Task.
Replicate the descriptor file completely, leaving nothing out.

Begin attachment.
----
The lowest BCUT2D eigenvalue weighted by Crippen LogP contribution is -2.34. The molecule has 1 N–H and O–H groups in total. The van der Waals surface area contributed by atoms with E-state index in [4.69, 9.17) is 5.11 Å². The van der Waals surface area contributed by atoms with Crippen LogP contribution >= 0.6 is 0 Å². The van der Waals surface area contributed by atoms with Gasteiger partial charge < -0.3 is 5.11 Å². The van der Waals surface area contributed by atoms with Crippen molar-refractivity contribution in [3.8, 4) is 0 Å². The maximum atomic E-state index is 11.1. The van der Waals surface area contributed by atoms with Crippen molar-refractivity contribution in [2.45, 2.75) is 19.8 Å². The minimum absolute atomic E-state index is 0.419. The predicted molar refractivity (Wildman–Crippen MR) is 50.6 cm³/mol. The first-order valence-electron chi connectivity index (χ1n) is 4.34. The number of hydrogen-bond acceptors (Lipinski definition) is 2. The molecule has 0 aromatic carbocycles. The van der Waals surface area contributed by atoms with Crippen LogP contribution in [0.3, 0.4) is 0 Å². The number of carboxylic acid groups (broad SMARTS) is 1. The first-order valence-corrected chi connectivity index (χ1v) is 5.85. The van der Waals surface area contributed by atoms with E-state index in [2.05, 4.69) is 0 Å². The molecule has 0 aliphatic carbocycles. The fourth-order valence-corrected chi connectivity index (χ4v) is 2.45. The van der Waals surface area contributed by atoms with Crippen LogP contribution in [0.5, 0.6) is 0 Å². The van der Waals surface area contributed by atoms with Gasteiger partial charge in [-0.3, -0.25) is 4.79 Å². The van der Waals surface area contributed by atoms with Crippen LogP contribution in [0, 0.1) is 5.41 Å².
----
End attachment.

The lowest BCUT2D eigenvalue weighted by Crippen LogP contribution is -2.34. The molecule has 1 N–H and O–H groups in total. The van der Waals surface area contributed by atoms with E-state index in [4.69, 9.17) is 5.11 Å². The van der Waals surface area contributed by atoms with Crippen LogP contribution >= 0.6 is 0 Å². The van der Waals surface area contributed by atoms with Gasteiger partial charge < -0.3 is 5.11 Å². The van der Waals surface area contributed by atoms with Crippen molar-refractivity contribution in [3.8, 4) is 0 Å². The maximum atomic E-state index is 11.1. The van der Waals surface area contributed by atoms with Crippen molar-refractivity contribution in [2.45, 2.75) is 19.8 Å². The minimum absolute atomic E-state index is 0.419. The predicted molar refractivity (Wildman–Crippen MR) is 50.6 cm³/mol. The first-order valence-electron chi connectivity index (χ1n) is 4.34. The number of hydrogen-bond acceptors (Lipinski definition) is 2. The molecule has 0 aromatic carbocycles. The van der Waals surface area contributed by atoms with Crippen LogP contribution in [0.3, 0.4) is 0 Å². The number of carboxylic acid groups (broad SMARTS) is 1. The first-order valence-corrected chi connectivity index (χ1v) is 5.85. The van der Waals surface area contributed by atoms with E-state index in [2.05, 4.69) is 0 Å². The molecule has 0 aliphatic carbocycles. The fourth-order valence-corrected chi connectivity index (χ4v) is 2.45. The van der Waals surface area contributed by atoms with Crippen LogP contribution in [0.5, 0.6) is 0 Å². The van der Waals surface area contributed by atoms with Gasteiger partial charge in [-0.3, -0.25) is 4.79 Å². The van der Waals surface area contributed by atoms with Crippen LogP contribution in [0, 0.1) is 5.41 Å².